IN HER WORDS: SABRINA SQUIRE
retired news anchor, NBC12
Family: two daughters, one granddaughter
Tell us about a setback or disappointment and what you learned from it
I’d finally landed my first on-air job, working the graveyard shift (midnight to 6 a.m.) at a small FM radio station that played classic "elevator" music. I was the first African-American and first woman to have a regular on-air shift, and I was thrilled.
My boss, however, wasn’t happy with my performance. I was asked to change my name. I was told my tone was "too serious," then "too perky." I was admonished for letting the standard 60-second newscast run over, even by a few seconds.
My confidence plummeted. Every performance review was more and more demoralizing. After more than a year of trying different approaches in my struggle to get it right, there was still no sign my situation would improve.
Feeling dejected, I quit. I was uncertain I’d ever get a second job on-air. To my surprise, I quickly received multiple offers.
That experience ultimately strengthened my self-worth, and I established specific job criteria and boundaries. I learned I should never tolerate a job where my efforts are not validated, where my contributions are unappreciated and where I’m unfairly compensated.
If you had to pick a different profession or course of study, what would you choose?
I’d study different languages and use my linguistics skills in international relations. It would be exciting and enlightening to work as a tour director. I’d enjoy building connections, helping people better understand and appreciate the history and culture of people throughout the world.
Tell us about a funny, crazy or surprising moment on set from your anchoring days
People still inquire about a funny moment from a 6 p.m. newscast over 20 years ago. I was reading a story about a crime suspect whose last name was Newton. He also had an alias that was printed on the script. As I carefully pronounced the words – "Fig Newton" – I glimpsed my partner off camera, who was bent over the anchor desk laughing hysterically.
I had to say "Fig Newton" a few more times, and I could see the floor crew cracking up. That’s when I lost my composure, giggled and chuckled through that story, the next story and the next, until we had to cut to a commercial.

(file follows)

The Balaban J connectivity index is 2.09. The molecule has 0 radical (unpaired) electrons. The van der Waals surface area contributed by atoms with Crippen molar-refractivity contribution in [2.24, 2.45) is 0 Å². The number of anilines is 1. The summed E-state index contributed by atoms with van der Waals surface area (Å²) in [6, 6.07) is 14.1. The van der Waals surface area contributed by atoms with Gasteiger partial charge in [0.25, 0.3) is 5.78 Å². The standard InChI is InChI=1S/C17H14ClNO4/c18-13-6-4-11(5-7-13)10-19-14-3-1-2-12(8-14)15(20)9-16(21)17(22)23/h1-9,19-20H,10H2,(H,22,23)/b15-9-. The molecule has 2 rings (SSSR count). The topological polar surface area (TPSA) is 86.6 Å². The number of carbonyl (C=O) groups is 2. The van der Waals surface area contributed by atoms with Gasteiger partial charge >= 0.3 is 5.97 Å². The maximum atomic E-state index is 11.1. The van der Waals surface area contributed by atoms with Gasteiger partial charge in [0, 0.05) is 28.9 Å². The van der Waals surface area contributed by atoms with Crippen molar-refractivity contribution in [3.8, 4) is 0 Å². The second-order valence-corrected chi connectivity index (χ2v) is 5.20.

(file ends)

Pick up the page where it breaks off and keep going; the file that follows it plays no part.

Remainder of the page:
The boss was not pleased, but for weeks afterward, viewers dropped off boxes and cases of Fig Newtons at the TV station.
What is something about yourself that might come as a surprise to others?
Though I spent decades in an industry where the goal is engaging with lots of people, in my personal life I’m a bit of an introvert. Without a specific work assignment, I sometimes feel awkward at parties, receptions, etc. The idea of mingling, networking and making small talk can make me feel anxious.
What is something you haven’t done that you’d really like to do?
Visit different cities, diverse communities and major attractions in all 50 U.S. states.
What is your greatest strength and your greatest weakness?
As a strength, I’m a great listener, and I'm genuinely interested in people’s experiences, opinions, upbringing, challenges, triumphs, hopes and fears. I believe that we all have something to teach and learn from one another.
A weakness would be my tendency to worry. Four decades of reporting on accidents, catastrophes, tragedies and plights of all kinds left me in a state of perpetual unease, always anticipating the next disaster. Generally, I have a heightened anxiety about the safety and welfare of loved ones.
If you could deliver a message to a large audience, what would it be?
It would be a message I delivered in a high school commencement address, which I think is applicable to all adults. Since the graduates had mastered the so-called three R’s of learning, I called it "The Three R’s of Living":